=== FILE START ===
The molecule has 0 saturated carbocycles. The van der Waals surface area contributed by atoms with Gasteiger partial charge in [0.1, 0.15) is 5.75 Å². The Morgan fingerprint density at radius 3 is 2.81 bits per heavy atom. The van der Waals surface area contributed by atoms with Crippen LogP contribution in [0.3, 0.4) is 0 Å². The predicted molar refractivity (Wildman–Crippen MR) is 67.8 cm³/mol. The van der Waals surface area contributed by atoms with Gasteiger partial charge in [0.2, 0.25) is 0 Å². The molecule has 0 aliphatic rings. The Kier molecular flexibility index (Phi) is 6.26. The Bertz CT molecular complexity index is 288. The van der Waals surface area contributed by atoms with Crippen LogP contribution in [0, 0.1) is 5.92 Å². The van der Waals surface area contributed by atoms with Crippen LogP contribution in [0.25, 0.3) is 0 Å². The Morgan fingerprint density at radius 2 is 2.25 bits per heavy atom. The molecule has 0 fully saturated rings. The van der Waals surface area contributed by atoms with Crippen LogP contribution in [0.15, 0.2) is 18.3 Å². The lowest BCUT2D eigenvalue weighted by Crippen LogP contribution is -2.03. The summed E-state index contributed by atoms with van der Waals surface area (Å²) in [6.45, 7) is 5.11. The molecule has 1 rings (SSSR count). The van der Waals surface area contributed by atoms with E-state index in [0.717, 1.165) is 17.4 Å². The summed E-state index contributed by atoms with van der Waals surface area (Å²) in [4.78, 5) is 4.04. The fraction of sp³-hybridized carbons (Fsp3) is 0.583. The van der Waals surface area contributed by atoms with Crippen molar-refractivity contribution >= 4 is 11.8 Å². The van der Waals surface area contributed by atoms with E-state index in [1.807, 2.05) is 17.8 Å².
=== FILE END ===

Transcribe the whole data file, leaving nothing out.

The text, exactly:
The molecule has 0 saturated carbocycles. The van der Waals surface area contributed by atoms with Gasteiger partial charge in [0.1, 0.15) is 5.75 Å². The Morgan fingerprint density at radius 3 is 2.81 bits per heavy atom. The van der Waals surface area contributed by atoms with Crippen LogP contribution in [0.3, 0.4) is 0 Å². The predicted molar refractivity (Wildman–Crippen MR) is 67.8 cm³/mol. The van der Waals surface area contributed by atoms with Gasteiger partial charge in [0.2, 0.25) is 0 Å². The molecule has 0 aliphatic rings. The Kier molecular flexibility index (Phi) is 6.26. The Bertz CT molecular complexity index is 288. The van der Waals surface area contributed by atoms with Crippen LogP contribution in [0, 0.1) is 5.92 Å². The van der Waals surface area contributed by atoms with Crippen LogP contribution in [0.25, 0.3) is 0 Å². The Morgan fingerprint density at radius 2 is 2.25 bits per heavy atom. The molecule has 0 fully saturated rings. The van der Waals surface area contributed by atoms with Crippen LogP contribution in [0.15, 0.2) is 18.3 Å². The lowest BCUT2D eigenvalue weighted by Crippen LogP contribution is -2.03. The summed E-state index contributed by atoms with van der Waals surface area (Å²) in [6.45, 7) is 5.11. The molecule has 1 rings (SSSR count). The van der Waals surface area contributed by atoms with E-state index in [0.717, 1.165) is 17.4 Å². The summed E-state index contributed by atoms with van der Waals surface area (Å²) in [4.78, 5) is 4.04. The fraction of sp³-hybridized carbons (Fsp3) is 0.583. The van der Waals surface area contributed by atoms with Crippen molar-refractivity contribution >= 4 is 11.8 Å². The van der Waals surface area contributed by atoms with E-state index in [1.807, 2.05) is 17.8 Å².